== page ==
Well, disappointment with God is a huge issue. There are lots of people who are not in church today because of disappointment with God. There are lots of people, I guess, in church who are still disappointed with God as if they have done their part and he’s not done his part. And there are books that have been written on this subject ‘disappointment with God’.
Now Hezekiah is disappointed with God because he thinks that having lived a godly life, he doesn’t deserve to die like this. He says in another part of Scripture that he’s in the prime of his life. We know that mortality is a problem. Unless Jesus returns first, we will die. But mortality, we think, is normally somebody else’s problem. Have you noticed that we tend to think that mortality is somebody else’s problem?
Not everybody, when they are told that they will die, sheds tears of disappointment. Some people are very stoic. Some people are very courageous. Some people are very faithful. A friend of mine has contacted me just in the last two days to say that he has terminal cancer. He’s a very faithful man. He’s a very thankful to God man. But he has said in his brief message that he is trusting God, who’s good, wise and loving. So there’s a very impressive faithful response to mortality. But Hezekiah’s tears spring from disappointment. His prayer is basically saying to God, I don’t deserve this. I deserve better than this. I live faithfully. You owe me.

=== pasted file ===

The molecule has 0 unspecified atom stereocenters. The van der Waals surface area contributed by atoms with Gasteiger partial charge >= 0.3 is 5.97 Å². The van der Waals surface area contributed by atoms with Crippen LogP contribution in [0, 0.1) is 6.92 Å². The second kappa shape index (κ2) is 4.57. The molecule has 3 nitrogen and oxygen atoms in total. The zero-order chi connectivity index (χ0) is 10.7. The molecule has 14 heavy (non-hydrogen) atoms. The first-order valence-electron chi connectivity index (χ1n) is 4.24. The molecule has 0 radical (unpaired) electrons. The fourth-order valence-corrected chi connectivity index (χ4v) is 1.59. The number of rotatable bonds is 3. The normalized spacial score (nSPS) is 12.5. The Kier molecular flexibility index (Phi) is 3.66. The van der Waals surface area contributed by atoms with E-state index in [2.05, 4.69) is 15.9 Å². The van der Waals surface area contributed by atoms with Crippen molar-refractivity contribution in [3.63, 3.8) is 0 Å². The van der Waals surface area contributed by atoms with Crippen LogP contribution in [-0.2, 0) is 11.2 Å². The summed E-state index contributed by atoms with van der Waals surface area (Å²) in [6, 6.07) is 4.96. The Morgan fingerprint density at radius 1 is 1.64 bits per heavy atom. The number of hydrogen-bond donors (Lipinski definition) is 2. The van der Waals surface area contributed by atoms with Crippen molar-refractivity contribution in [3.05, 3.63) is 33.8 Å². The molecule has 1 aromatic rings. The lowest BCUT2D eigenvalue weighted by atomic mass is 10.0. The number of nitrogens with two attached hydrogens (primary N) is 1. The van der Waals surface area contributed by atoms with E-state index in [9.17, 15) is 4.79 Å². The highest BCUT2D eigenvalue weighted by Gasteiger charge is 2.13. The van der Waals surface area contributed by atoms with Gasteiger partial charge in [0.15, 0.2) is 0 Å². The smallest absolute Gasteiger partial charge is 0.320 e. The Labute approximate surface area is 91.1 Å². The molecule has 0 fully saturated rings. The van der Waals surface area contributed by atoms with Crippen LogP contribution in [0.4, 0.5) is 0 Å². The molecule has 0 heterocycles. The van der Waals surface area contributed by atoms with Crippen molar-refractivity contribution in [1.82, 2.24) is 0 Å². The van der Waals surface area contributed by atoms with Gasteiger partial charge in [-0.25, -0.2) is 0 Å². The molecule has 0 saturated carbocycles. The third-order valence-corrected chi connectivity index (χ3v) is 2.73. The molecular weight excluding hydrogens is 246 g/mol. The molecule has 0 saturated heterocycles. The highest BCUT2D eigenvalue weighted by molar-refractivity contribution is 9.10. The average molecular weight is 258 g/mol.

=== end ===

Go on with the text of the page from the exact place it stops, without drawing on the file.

You’ll see that verse three begins with “I’ve lived well” and then the verse ends and “he wept bitterly”. And the point you see is that even though Hezekiah is a good king, he’s deeply infected with a lie that God operates on a set of scales, that God is some kind of celestial slot machine that we put in the coins and he gives out the cans and this kind of slot machine. Thinking this set of scales thinking this legalism comes very naturally to us. It’s the way that our brains tend to work. It’s the way the world works, tit for tat, no free lunch. And it’s also, of course, the way that the world’s religions work. Keep the rules, get the rewards.
Somebody has said, as you may have heard many times, that you can spell the word religion “d o” “d o”. Because, of course, is something that tells you to do, do do and you never know whether you’ve been doing enough. Christianity is completely different. It’s not spelled D o. It’s spelled D o N E because Christ on the Cross called out, It’s done, and Christianity, therefore springs from grace.